by Dave Yanko
Comedian Brent Butt does a bit about the difference between living
in a small town and the big city.
"You hear phrases in a small town that you'd never hear in the
big city: 'Excuse me sir: Will you hold my baby while I count this
And then with spot-on timing, as the laughter subsides just enough
that he can be heard, ". . . a different level of trust, really."
Butt's easy manner and observational style have taken him a long
way from Tisdale, Saskatchewan, where he spent the first 20 years
of his life (this article was written before the hit comedy TV series Corner Gas ran in Canada and in syndication abroad - ed). He's performed all across North America and
represented Canada at the Just for Laughs comedy festival in Montreal.
He's had several TV specials and numerous appearances on Canadian
and U.S. television, he's now landing small parts in the movies,
and the Toronto Star says he's on his way to becoming ''the next
Canadian comedian to make it big in Hollywood.''
Butt: 'coffee shop' humor.
Pretty heady stuff for a small-town, prairie boy. Yet, in spite
of his background, Butt says he's simply following a course he set
"I kinda very, very early made the decision to do this," the
comic said in an interview from his current home in Vancouver. "I
was 12 when I told my mum 'I'm going to be a standup comic'."
His decision came during summer holidays, when he was free to catch
the Al Hamel television show weekday afternoons. Many of the programs
featured a standup comic.
"When I saw them doing standup - my only exposure before that was
to comic actors on TV - it just hit me like a ton of bricks. It
was like, this is what I should be doing. This is what I do
with my friends.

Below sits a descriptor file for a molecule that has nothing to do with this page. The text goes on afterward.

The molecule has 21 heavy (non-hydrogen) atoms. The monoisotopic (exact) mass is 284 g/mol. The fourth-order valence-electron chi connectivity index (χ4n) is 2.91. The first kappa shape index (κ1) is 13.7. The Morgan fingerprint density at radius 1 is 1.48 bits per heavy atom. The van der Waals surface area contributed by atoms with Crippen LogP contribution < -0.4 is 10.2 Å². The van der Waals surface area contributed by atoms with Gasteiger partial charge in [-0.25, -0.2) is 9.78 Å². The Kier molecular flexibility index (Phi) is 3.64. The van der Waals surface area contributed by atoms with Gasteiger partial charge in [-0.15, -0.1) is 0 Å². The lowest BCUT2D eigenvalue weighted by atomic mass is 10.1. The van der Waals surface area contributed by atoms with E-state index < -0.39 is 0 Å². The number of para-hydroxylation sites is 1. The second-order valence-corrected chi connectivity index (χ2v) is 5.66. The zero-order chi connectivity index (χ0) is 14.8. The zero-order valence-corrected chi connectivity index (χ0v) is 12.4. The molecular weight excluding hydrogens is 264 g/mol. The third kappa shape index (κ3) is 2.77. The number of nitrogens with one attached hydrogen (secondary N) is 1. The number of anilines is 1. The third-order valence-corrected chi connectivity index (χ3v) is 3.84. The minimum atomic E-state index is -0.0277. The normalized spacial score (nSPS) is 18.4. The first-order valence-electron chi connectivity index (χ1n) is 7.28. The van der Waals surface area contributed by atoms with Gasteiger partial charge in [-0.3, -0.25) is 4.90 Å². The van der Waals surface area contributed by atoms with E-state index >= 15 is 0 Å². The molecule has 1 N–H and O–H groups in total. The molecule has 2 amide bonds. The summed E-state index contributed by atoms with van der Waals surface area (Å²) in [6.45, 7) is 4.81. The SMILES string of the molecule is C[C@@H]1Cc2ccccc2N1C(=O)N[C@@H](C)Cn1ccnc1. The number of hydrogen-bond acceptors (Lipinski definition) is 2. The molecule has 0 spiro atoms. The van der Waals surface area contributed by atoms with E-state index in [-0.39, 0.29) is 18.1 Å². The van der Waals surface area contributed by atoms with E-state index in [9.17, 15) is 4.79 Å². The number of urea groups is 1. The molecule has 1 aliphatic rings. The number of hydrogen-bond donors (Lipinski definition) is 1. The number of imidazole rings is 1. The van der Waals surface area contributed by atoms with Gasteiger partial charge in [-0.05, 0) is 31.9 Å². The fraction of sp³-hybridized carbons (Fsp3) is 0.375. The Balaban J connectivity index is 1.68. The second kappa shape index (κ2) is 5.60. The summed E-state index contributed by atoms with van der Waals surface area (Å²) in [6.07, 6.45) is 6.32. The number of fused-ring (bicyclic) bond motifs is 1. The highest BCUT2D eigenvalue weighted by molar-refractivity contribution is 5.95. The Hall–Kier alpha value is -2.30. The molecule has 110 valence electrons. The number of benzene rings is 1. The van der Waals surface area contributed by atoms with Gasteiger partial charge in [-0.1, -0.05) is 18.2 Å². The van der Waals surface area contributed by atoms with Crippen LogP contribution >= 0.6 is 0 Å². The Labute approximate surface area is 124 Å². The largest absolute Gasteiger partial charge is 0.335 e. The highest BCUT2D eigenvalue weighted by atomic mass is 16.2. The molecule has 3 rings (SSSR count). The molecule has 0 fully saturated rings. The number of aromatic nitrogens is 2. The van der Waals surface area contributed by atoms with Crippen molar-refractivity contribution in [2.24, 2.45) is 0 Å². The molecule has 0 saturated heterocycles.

"I didn't know a guy could do this for living and wear a tie and
be on TV."
Before Al Hamel came along, Butt didn't realize the stories he
swapped with buddies at the local coffee shop were the sit-down
beginnings of a standup career (''typical, small-town prairie, we
started going for coffee really young''). Today, he refers to his
style as ''coffee shop humor.''
"It's not so much premise, punch-line, tag, tag, tag. It's conversational.
Very coffee shop," he says, adding it's a style of delivery common
among small-town comics.
Home life played an equally important role in his development as
a comic. The youngest of seven kids, Butt says every one of his
brothers and sisters could make him laugh. His mother was a hoot
in her own right, and his father was a frustrated performer.
"He had an act he used to do at fairs, wherever he was asked. He
sang, played the harmonica, danced, and he had a puppet that danced
with him - all at once.
"I think if my father didn't have to support seven children, he
would have ventured out into show business. He loved an audience
as much as I do."
With home life and the coffee shop providing the young Butt with
years of practice, it was really only stage presence he had to work
on for his first appearance at an amateur night in a Saskatoon comedy
"I knew that when I watched comics, I could always tell how good
or confident they were, or how long they'd been performing, by their
microphone technique. I figured if I can at least look like I know